Any professional chef will debunk the myth that they never want to cook at home. Instead, most chefs — like New York’s Esther Choi — will say that they enjoy cooking at home for their friends and loved ones, and all have the recipes they consistently love to prepare. For Choi, the latter is kimchi.
“I have had an obsession with anything kimchi for a long time,” says Choi. “I like to experiment with different types of vegetables and find recipes that no one has really heard of before. I recently learned that watermelon radish turns out really ugly in the kimchi process.”
Choi first learned how to ferment kimchi from watching her Korean grandmother, Jungok Yoo. The namesake of Choi’s third restaurant Ms. Yoo, Choi’s grandmother cultivated a small garden in the family’s New Jersey backyard, growing Korean squash, perilla leaves, and skinny cucumbers that otherwise couldn’t be found locally. Together Choi and Yoo cooked, fostering Choi’s love for sharing Korean flavors.
Choi will admit that she still has a few things to learn from her grandmother, but everything she’s been honing over the years can be found on the menus at Choi’s trio of restaurants: two locations of Korean ramen bar Mokbar and Ms. Yoo — her Korean gastropub on the Lower East Side. Last year, Choi told Eater New York she wanted to make traditional Korean cooking more mainstream, and felt a “responsibility to showcase Korean culture.”
But before even being sure she wanted to even get into cooking, Choi worked in culinary purchasing for the Food Network. “It was really fun at times but really, really stressful,” she remembers. “When I had time to source really great ingredients that was fun, that’s how I really got to know food.” The gig also exposed Choi to countless celebrity chefs, all who had different styles of cooking. “All these chefs had their wish list of sometimes weird (to me) ingredients, and I just had to go searching for them, on the fly.”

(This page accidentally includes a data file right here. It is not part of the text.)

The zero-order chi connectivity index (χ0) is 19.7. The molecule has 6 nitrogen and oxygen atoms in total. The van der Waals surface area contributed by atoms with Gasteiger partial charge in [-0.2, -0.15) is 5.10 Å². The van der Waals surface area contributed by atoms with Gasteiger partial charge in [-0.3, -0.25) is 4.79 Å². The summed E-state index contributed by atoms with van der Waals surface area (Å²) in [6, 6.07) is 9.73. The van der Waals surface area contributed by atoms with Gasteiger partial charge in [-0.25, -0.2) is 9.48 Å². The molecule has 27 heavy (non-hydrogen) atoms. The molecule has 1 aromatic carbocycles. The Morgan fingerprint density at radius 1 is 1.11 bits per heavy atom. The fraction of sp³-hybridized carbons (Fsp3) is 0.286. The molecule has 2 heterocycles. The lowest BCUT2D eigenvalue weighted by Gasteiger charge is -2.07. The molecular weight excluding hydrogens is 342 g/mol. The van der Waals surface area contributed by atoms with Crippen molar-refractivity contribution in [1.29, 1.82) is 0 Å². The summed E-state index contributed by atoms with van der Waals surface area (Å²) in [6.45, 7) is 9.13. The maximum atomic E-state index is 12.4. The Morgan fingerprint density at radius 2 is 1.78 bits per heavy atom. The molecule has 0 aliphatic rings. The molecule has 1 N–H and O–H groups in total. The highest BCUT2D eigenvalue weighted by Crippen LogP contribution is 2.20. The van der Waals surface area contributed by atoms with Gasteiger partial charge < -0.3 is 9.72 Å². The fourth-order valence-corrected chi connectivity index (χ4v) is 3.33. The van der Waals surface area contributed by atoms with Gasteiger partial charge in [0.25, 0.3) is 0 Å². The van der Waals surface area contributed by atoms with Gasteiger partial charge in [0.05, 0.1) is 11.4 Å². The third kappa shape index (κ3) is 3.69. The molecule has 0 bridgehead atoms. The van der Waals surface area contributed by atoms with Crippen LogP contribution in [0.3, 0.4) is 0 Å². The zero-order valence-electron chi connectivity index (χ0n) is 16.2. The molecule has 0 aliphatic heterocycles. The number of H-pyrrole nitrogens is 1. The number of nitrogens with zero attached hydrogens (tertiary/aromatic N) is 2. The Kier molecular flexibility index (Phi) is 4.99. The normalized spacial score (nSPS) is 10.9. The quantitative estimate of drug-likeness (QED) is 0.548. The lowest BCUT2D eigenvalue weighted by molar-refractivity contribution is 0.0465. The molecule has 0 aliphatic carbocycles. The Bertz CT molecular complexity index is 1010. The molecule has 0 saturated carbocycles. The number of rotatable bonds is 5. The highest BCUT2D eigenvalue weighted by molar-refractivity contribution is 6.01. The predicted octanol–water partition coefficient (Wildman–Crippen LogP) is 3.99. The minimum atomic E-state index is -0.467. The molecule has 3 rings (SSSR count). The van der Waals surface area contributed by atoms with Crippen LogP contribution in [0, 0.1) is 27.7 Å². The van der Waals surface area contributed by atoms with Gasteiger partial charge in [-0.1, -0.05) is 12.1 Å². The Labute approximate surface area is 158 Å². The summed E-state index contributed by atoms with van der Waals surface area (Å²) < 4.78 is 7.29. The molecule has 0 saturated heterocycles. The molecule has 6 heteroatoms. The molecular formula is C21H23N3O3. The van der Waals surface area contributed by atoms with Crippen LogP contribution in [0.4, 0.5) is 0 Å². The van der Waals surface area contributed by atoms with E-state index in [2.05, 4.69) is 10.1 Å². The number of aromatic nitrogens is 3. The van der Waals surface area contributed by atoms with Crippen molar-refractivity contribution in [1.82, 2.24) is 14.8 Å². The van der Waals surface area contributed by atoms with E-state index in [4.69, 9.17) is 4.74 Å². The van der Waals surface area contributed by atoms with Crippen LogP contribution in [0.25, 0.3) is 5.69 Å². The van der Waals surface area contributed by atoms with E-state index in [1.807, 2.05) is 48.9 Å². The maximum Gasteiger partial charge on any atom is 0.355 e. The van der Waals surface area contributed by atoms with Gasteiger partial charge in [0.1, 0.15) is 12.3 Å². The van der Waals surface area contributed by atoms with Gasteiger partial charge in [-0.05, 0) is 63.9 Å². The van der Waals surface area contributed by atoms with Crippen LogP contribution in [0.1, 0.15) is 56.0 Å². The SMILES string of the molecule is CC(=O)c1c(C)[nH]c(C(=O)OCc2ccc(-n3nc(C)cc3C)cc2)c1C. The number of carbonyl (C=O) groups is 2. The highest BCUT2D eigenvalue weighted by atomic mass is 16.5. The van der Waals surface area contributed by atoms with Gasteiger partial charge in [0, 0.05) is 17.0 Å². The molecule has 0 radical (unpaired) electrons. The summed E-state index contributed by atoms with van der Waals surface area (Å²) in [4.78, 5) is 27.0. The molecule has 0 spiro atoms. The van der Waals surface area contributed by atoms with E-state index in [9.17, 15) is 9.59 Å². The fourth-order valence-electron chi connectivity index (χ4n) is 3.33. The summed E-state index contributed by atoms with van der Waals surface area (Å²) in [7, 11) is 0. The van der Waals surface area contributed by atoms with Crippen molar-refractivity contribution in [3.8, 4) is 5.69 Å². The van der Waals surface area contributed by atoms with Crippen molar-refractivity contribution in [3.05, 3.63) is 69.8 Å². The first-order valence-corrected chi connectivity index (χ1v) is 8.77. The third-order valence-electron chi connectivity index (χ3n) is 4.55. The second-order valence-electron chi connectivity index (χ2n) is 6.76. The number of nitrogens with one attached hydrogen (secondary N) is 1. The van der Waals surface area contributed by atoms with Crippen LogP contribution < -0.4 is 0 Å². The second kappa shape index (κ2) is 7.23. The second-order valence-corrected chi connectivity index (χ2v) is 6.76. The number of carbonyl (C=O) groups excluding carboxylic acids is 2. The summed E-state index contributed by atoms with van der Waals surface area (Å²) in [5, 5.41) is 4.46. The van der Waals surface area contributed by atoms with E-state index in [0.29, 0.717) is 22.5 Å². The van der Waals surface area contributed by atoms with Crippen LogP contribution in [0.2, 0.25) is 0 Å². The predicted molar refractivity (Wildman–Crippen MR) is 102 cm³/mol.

As of late, Choi has been channeling all her cooking prowess into Eater’s video series Kitchen Gadgets, where she’s testing unitaskers, infomercial products, and one-trick ponies against the familiar methods. Normally, and very much still, Choi is jumping between her three New York City restaurants, as well as consulting on the menu for Korilla — a Korean restaurant serving wraps, rice bowls, and salads with Korean and Mexican flavors — plus a slew of other appearances and events.
“I usually don’t get to eating until 4 o’ clock some days,” she says. But when she does, there’s probably kimchi involved.
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